What is Dyscalculia and how’s it different from Dyslexia?

Why every parent needs to know what Dyscalculia is

In Kevin Hart’s recent movie Night School, the lead character takes evening classes to complete his High School Diploma. In the course of the movie he discovers he has dyslexia and dyscalculia. It is tragically accurate that an adult would have gone his entire life without being diagnosed with these conditions. After having these needs assessed, he can finally get the correct remedial learning that he needs.

Dyslexia is better known than dyscalculia, and better understood, by society. Unfortunately, that doesn’t say too much. Most of us still don’t understand the condition accurately.

Dyscalculia is even more of a mystery to the general public. For many, this might have been the first time they had heard of dyscalculia. This is despite the fact that it was discovered in 1919.

What is dyscalculia?

Dyscalculia (pronounced dis-cal-kyoo-lee-uh) is a condition that means that a person has difficulty grasping the concept of numbers, or anything to do with numbers. This can range from a minor to a severe struggle. In our society maths plays a critical and crucial role in so mu ch of daily life. This means dyscalculia is a very real, and very daunting, challenge.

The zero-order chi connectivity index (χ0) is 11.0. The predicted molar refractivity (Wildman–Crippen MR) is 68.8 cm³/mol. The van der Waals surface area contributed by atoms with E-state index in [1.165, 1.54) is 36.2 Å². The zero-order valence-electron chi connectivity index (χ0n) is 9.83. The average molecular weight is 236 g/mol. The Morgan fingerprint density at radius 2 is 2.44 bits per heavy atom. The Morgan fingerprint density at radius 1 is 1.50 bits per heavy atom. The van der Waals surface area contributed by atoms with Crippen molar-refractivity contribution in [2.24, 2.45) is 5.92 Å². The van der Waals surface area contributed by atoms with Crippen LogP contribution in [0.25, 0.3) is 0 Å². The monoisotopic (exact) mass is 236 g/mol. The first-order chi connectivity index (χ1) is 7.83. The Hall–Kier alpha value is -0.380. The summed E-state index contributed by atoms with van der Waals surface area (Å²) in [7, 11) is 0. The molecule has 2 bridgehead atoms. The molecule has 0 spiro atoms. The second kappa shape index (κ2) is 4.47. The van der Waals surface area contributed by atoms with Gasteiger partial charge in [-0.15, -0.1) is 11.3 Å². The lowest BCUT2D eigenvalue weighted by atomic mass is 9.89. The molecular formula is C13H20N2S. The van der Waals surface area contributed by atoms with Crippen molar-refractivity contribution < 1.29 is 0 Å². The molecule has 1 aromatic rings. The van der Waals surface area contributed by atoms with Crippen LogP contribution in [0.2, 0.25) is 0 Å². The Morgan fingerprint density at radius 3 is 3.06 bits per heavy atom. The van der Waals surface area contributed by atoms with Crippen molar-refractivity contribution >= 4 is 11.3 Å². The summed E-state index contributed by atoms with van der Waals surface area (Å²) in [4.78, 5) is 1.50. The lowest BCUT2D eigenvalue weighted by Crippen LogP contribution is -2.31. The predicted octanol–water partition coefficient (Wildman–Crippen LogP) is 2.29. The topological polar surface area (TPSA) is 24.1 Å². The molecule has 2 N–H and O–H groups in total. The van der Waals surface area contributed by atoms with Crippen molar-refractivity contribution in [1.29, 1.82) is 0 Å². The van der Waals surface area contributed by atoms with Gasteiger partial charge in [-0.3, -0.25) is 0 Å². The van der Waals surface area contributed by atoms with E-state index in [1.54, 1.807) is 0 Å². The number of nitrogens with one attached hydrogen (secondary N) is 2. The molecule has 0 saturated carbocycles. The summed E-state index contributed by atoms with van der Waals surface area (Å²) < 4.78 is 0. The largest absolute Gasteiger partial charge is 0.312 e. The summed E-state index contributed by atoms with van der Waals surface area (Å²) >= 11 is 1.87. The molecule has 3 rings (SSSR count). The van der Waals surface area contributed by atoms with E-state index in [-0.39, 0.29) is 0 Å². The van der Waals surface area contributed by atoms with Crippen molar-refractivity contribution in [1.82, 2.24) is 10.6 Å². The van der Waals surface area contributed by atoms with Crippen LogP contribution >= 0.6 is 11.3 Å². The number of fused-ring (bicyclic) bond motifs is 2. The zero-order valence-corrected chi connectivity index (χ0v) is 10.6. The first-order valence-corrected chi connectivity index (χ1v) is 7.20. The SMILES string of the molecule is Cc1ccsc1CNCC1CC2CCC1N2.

Children with dyscalculia might not be able to connect symbols with numbers. They might not be able to link “three” with “3” or understand exactly what “three of something” means. Many have an immense struggle with formulas. Many of those who can learn a formula won’t be able to grasp the logic of the formula.

This leads to other issues, such as being unable to tell time. Even knowing the length of any given amount of time would be very difficult for someone with dyscalculia.  Many can’t remember the order of events.

Many with dyscalculia also struggle with memorising phone numbers. Telling left from right can also be very hard. Some are unable to measure objects.

After 100 years, much about the condition is still unclear